Ducati has an inordinate amount of space dedicated to its racebikes, though it’s only natural, since it is, after all, the most successful manufacturer in the Superbike World Championship series (racing with heavily modified production bikes, roughly similar to GT1-class racecars).
In the series’ 26-year history, Ducati has 14 titles to its name, with each of the manufacturer’s flagship superbikes winning at least one title (the first came in 1990 and the most recent in 2012).
Against the grandeur that Ducati accords its Superbike World Championship machinery, the display dedicated to its MotoGP contenders can seem a little apologetic – a pretty accurate reflection of its fortunes in the series. Ducati has clinched just one title (Australian Casey Stoner’s win in 2007) in 11 years of competition.
A conspicuous absentee?in the already sparse display is Valentino Rossi’s MotoGP bike from the 2011 and 2012 seasons.
My guide explained that the people from the factory have a love-hate relationship with the man nicknamed “The Doctor”, arguably the most famous motorcycle racer who ever lived. On one hand, he’s a compatriot and a nine-time champion, but on the other hand, he is the man solely responsible for Ducati’s two worst seasons in MotoGP.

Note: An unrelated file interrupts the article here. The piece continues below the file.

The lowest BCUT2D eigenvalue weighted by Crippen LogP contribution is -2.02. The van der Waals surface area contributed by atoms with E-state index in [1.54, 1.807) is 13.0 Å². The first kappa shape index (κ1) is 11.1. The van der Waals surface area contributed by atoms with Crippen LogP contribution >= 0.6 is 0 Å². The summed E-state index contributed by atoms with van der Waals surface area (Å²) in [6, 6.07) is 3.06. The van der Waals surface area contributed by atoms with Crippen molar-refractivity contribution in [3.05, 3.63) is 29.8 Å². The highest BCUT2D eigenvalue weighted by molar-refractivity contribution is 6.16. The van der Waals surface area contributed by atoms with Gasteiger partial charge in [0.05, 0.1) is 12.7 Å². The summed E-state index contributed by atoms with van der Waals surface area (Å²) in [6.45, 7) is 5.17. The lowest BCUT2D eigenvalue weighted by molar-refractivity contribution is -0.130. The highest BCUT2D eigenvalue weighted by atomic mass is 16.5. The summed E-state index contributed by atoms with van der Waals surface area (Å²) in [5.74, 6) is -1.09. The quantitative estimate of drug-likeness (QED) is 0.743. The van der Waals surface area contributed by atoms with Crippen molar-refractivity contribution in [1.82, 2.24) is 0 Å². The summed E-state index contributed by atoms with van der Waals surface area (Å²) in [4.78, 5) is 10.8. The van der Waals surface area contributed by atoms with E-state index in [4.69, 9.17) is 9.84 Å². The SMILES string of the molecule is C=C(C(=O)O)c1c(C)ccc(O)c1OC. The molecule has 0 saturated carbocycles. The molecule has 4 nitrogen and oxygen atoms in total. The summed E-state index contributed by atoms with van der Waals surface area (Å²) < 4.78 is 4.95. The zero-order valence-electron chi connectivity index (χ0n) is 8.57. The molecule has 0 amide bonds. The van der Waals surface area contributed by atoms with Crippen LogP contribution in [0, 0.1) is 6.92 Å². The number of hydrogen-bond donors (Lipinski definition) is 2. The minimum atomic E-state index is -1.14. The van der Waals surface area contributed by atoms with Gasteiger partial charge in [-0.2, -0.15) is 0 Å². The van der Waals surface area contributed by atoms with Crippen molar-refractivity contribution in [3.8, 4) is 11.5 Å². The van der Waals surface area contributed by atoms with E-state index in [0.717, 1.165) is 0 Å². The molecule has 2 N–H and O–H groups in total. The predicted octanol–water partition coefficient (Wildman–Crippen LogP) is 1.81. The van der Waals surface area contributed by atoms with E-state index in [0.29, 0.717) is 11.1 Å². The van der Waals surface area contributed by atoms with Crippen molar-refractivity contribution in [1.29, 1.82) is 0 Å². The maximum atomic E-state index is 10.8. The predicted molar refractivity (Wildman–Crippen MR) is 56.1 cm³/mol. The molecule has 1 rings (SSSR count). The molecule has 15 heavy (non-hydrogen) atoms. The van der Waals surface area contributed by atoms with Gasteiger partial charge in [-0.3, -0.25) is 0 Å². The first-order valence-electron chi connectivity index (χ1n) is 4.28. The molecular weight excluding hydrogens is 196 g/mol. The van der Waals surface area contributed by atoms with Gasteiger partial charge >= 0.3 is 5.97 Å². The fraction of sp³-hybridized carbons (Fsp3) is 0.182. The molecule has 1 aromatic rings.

Referring to the drought in MotoGP recently, she said: “Morale in the factory is lower these few years for sure, but we still respect Valentino.” I smile politely, trying my best to believe her.
Morale may be lower from its lack of racing success, but sales of Ducati’s distinctive red machines have never been higher. In 2012, it sold a record 43,888 bikes, a jump of 4 percent over 2011.
Indeed, Ducati is doing so well, it’s in the process of building a new factory nearby to cope with the demand. Even without good sales figures or racetrack trophies, it’s likely the marque will still hold a special place in the hearts of the Ducati faithful. I know that’s the case for me, at least.